Saving the EurozonePosted: October 26, 2011
Martin Wolf’s latest column strongly encourages Mario Draghi, the incoming president of the European Central Bank, to do the unpopular but correct things in Europe to save it (and the world) from another severe crisis (are we out of the last one?). He makes a compelling case, as always, but after seeing events in the Eurozone unfold over the past 2 years, I feel incredibly doubtful that European policymakers will be up to the task. The hope is that the pending situation will become so terrible and the pressure to take the drastic and correct action so immense, that they will finally act in the last hour. That this is the last real hope for success is staggering. One feels the bureaucrats, the elite and the elected failing miserably in their jobs for no good reason except adherence to some old orthodoxy that has clearly been proven wrong over the past years.
What bothers me the most is that the EFSF seems inadequate, and no fine-tuning (half a trillion here, half a trillion there) seems likely to really solve the problem. Why? The main source of the money will likely come from Germany and France. And France’s ability to contribute to the fund without bringing itself into the coterie of countries needing a bailout seems like a realistic question many are asking right now. So while in theory a 2 trillion-dollar fund would take care of the countries in need, the fact that it is backed by countries who may potentially find themselves in need is not likely to convince the private sector. I find it highly unlikely that Germany will then choose to bail out the rest of the Eurozone (or that it could if it wanted to).
What really needs to be done, as Wolf points out, is for the ECB to step in. Months ago when Spanish and Italian yields were rising, they stepped in and started to purchase the sovereign debt. The results were perplexing: yields fell (good), and many central bankers and policy makers in the area called foul (huh?). It is difficult to gauge just how serious these people are in their willingness to take the Eurozone to the brink in this made-up morality play.
I have found myself thinking about what the ECB can do. Martin Wolf covers this, but I wanted to explore it further. It strikes me as similar to a situation (slightly unrelated but telling) in which the Switzerland National Bank intervened with the necessary force and solved its problems. Several months ago, as a result of a general flight to quality, the Swiss Franc had appreciated to levels that seemed dangerously high (difficult for manufacturers/exporters, and increasing deflationary pressures as imports fall in prices). The Swiss National Bank then committed to cap the value, stating that it “is prepared to buy foreign currency in unlimited quantities.”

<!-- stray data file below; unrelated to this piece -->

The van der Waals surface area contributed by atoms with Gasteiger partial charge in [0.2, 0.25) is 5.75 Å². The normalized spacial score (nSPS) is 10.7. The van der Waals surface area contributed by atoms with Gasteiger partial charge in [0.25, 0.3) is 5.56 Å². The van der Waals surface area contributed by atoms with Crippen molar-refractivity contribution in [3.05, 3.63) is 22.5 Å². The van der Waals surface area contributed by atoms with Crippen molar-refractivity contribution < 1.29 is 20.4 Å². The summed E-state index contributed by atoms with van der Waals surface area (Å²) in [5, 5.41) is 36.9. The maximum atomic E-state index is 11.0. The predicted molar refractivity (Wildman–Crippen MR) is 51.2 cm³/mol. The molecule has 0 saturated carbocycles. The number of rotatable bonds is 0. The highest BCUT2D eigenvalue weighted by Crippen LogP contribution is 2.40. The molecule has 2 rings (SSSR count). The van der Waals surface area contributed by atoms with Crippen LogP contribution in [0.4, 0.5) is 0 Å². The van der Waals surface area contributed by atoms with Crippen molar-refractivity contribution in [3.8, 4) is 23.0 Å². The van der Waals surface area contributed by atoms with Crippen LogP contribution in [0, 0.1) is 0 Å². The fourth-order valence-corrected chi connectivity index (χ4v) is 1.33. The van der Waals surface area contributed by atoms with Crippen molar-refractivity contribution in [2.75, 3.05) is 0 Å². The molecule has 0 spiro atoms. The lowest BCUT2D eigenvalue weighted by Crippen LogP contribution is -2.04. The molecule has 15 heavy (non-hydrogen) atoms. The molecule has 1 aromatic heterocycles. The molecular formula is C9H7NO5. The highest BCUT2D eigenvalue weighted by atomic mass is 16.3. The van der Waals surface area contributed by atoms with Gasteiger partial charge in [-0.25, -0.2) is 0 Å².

The bank announced a policy and committed itself to it. And the results were incredible. They said they wouldn’t allow the value to fall below 1.20 Euros / Swiss Franc on September 6. See the results:
The idea with the ECB buying government bonds in this situation has to be considered similar in some respects. The ECB doesn’t need to announce a specific yield for Spanish and Italian bonds, nor should they. But there are clearly yields which make default much more likely (6, 7 percent) vs. rates that allow the governments to borrow (3-4 percent). Some sweet spot like a spread over German bonds seems like a good idea. But what’s more important is that the ECB commit to doing whatever it takes. This is difficult for many of the elite to accept, yet it is the right course of path. Moreover, if it is a real and credible commitment, this will directly effect expectations of government bond yields. Buying government bonds in Spain and Italy will suddenly seem safer when you have the central bank stepping in to make sure the rates don’t go into certain territories, and the risk of default effectively falls. The ECB would then commence purchasing bonds until its objectives were achieved, and then be ready again to step in lest anyone doubt its commitment. This is how you save the Euro.
Martin Wolf points out that austerity now does not help. It has not helped in Greece nor anywhere else in this depressed world economy. As Richard Koo aptly points out in his books on balance-sheet recessions, for the government to cut spending while households and corporations are doing the same is economic suicide. In the Eurozone, we have a monetary union where there is, as of right now, no exchange rate mechanism and no central banking mechanism to prevent a catastrophe. The ECB has to step in. The EFSF will not be up for the task.
Martin Wolf answers the three main objections, but I will summarize them briefly.
- The Central Bank may lose money: Who cares, and they probably won’t lose much if they make a real commitment to doing what needs to be done, and if they lose some money, who cares, as otherwise the Eurozone will be doomed and many more people will be losing much more money.
- It may exacerbate moral hazard: The Euro is on the verge of collapse, and the main countries under threat right now are Spain and Italy, which under normal circumstances with their own currencies, would have no trouble getting the necessary funding and making credible commitments to policies that would stabilize and lower debt/GDP in the long-term. But again, at this point, who cares about moral hazard at a time like this?
- It may stoke inflation: Good/Who cares. When the problem is an asymmetry in competitiveness in the Eurozone countries, and there are severe debt overhang problems, more inflation is good. And again, who cares when the Euro is on the verge of collapse if the inflation rates is 4-5% rather than 2%?
The answer is “Who cares?” to every single concern. This is the situation we find ourselves in. The solution seems simple but unpopular given the intransigence of the Very Serious People (a Krugman term).